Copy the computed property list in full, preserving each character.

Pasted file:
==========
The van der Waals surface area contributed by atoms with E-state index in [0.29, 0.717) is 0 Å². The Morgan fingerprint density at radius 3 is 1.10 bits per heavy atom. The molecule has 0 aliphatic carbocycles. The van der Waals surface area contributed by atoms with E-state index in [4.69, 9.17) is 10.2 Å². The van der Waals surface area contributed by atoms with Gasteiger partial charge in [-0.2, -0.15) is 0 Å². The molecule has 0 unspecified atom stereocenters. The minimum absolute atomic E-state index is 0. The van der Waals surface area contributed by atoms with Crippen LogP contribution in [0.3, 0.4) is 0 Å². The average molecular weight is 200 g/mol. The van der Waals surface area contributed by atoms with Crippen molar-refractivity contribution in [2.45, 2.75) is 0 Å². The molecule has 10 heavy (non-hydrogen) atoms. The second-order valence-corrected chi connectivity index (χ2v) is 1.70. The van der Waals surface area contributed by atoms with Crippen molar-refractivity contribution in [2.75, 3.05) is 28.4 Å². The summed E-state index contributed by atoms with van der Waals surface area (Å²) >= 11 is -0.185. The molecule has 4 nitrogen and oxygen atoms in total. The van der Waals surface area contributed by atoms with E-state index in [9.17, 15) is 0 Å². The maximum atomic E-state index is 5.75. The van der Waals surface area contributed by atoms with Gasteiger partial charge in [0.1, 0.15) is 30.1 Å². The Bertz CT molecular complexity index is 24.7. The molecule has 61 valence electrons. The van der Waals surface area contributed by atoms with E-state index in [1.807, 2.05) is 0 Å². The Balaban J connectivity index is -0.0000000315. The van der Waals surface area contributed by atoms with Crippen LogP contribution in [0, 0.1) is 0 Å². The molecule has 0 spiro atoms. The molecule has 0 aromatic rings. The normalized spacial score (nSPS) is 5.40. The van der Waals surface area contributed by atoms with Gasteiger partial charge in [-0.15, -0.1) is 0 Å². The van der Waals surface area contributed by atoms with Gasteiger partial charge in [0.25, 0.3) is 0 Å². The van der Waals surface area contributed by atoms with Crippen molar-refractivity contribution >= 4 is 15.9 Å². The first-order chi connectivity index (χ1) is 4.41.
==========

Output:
The van der Waals surface area contributed by atoms with E-state index in [0.29, 0.717) is 0 Å². The Morgan fingerprint density at radius 3 is 1.10 bits per heavy atom. The molecule has 0 aliphatic carbocycles. The van der Waals surface area contributed by atoms with E-state index in [4.69, 9.17) is 10.2 Å². The van der Waals surface area contributed by atoms with Gasteiger partial charge in [-0.2, -0.15) is 0 Å². The molecule has 0 unspecified atom stereocenters. The minimum absolute atomic E-state index is 0. The van der Waals surface area contributed by atoms with Crippen LogP contribution in [0.3, 0.4) is 0 Å². The average molecular weight is 200 g/mol. The van der Waals surface area contributed by atoms with Crippen molar-refractivity contribution in [2.45, 2.75) is 0 Å². The molecule has 10 heavy (non-hydrogen) atoms. The second-order valence-corrected chi connectivity index (χ2v) is 1.70. The van der Waals surface area contributed by atoms with Crippen molar-refractivity contribution in [2.75, 3.05) is 28.4 Å². The summed E-state index contributed by atoms with van der Waals surface area (Å²) >= 11 is -0.185. The molecule has 4 nitrogen and oxygen atoms in total. The van der Waals surface area contributed by atoms with E-state index in [9.17, 15) is 0 Å². The maximum atomic E-state index is 5.75. The van der Waals surface area contributed by atoms with Gasteiger partial charge in [0.1, 0.15) is 30.1 Å². The Bertz CT molecular complexity index is 24.7. The molecule has 61 valence electrons. The van der Waals surface area contributed by atoms with E-state index in [1.807, 2.05) is 0 Å². The Balaban J connectivity index is -0.0000000315. The van der Waals surface area contributed by atoms with Crippen LogP contribution in [0, 0.1) is 0 Å². The molecule has 0 spiro atoms. The molecule has 0 aromatic rings. The normalized spacial score (nSPS) is 5.40. The van der Waals surface area contributed by atoms with Gasteiger partial charge in [-0.15, -0.1) is 0 Å². The van der Waals surface area contributed by atoms with Gasteiger partial charge in [0.25, 0.3) is 0 Å². The van der Waals surface area contributed by atoms with Crippen molar-refractivity contribution >= 4 is 15.9 Å². The first-order chi connectivity index (χ1) is 4.41.